- The primary objective of phase one is to move the host computer’s data or from the source data file to the Teradata environment. In short, transferring the data to the access module processor (AMP) as soon as feasible.
- To take care of this, the parsing engine does not hash each row one by one.
- Actually, the parsing engine parses the statement only once, once it receives the insert statement from Teradata’s fast load utility.
- Thereafter the parsing engine opens a session connecting the fastload client and the AMP directly. It will open one connection per AMP. For instance, if there are 100 AMP’s then, in that case, 100 connections will be set up, and that’s why Teradata’s fastload loads data so quickly.
- One of these client sessions packs the raw data into 64K Blocks.
- Thereafter, this 64K block of data is randomly sent to the amp, without any concern about which it’s being sent. That’s how data across multiple AMP’s is distributed evenly in Teradata.
- Once the AMP’s receives the data black, it hashes the rows based on the unique primary index and sends it to the concerned AMP. This is how the data is redistributed amongst multiple AMP’s in the Teradata System.
- After the redistribution of rows between AMP’s, the data is then written to the internal worktable, but this remains unsorted.
Phase 2: Application
- This phase’s main responsibility is to write the concerned data to the actual table space, which is the empty table in the disc of the Teradata system.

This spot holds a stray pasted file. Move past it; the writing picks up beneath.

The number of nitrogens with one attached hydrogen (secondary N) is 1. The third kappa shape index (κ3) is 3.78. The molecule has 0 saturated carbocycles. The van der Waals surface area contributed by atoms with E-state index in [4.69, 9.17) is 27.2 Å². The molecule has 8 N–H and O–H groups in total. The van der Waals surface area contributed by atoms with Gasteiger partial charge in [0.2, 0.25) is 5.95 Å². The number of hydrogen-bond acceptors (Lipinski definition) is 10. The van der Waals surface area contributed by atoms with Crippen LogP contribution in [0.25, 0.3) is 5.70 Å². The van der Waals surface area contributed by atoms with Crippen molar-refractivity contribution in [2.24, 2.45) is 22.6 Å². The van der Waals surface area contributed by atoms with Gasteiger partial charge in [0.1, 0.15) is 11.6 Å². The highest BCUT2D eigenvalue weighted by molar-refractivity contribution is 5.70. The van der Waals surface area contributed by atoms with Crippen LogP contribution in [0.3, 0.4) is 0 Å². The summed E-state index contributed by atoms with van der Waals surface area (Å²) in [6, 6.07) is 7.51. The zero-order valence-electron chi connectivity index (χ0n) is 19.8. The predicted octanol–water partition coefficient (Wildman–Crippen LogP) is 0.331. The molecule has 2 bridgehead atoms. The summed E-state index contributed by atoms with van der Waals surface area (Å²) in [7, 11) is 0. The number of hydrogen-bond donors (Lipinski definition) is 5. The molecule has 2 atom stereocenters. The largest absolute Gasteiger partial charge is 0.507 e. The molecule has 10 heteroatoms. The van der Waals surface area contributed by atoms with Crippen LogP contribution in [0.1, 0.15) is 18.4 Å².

- Data stored in each AMP’s work tables gets sorted after preparing the same during phase 1.
- Once the sorting is done, these rows are then written to the actual space, which is the empty tables available in the disc permanently.
- Any error encountered during this phase will be stored in the second error table. That is the errors due to duplicates arising for unique primary key indexes that will be stored in the second error table.
Example of Fastload in Teradata
Given below is the example mentioned:
BEGIN LOADING teradatauser.Employee_Staging_table
ERRORFILES Employee_ErrorTab, Employee_Tab_UV
SET RECORD VARTEXT ",";
DEFINE in_EmployeeNUM (VARCHAR(1O0)),
FILE = employee_Data.txt;
INSERT INTO Employee_Stg (
:in_Birth_Date (FORMAT 'YYYY/MM/DD'),
:in_Join_Date (FORMAT 'YYYY/MM/DD'),
This is distributed into three sections:
- Logon to the database and setting up the staging and the error tables.
- Data will be loaded to the staging table using the Insert statement.
- Before that, the staging table is being defined.
- Finally, the connection is closed using the Logoff statement.
Fastload is a Teradata utility that loads the data to Teradata tables quite quickly. It loads the data into two phases, known as the acquisition and the application phase. The errors encountered during this process are saved in the error tables, whereas the log into the log table, respectively.
This is a guide to Fastload in Teradata. Here we discuss the introduction to fastload in Teradata, along with the working and example. You may also have a look at the following articles to learn more –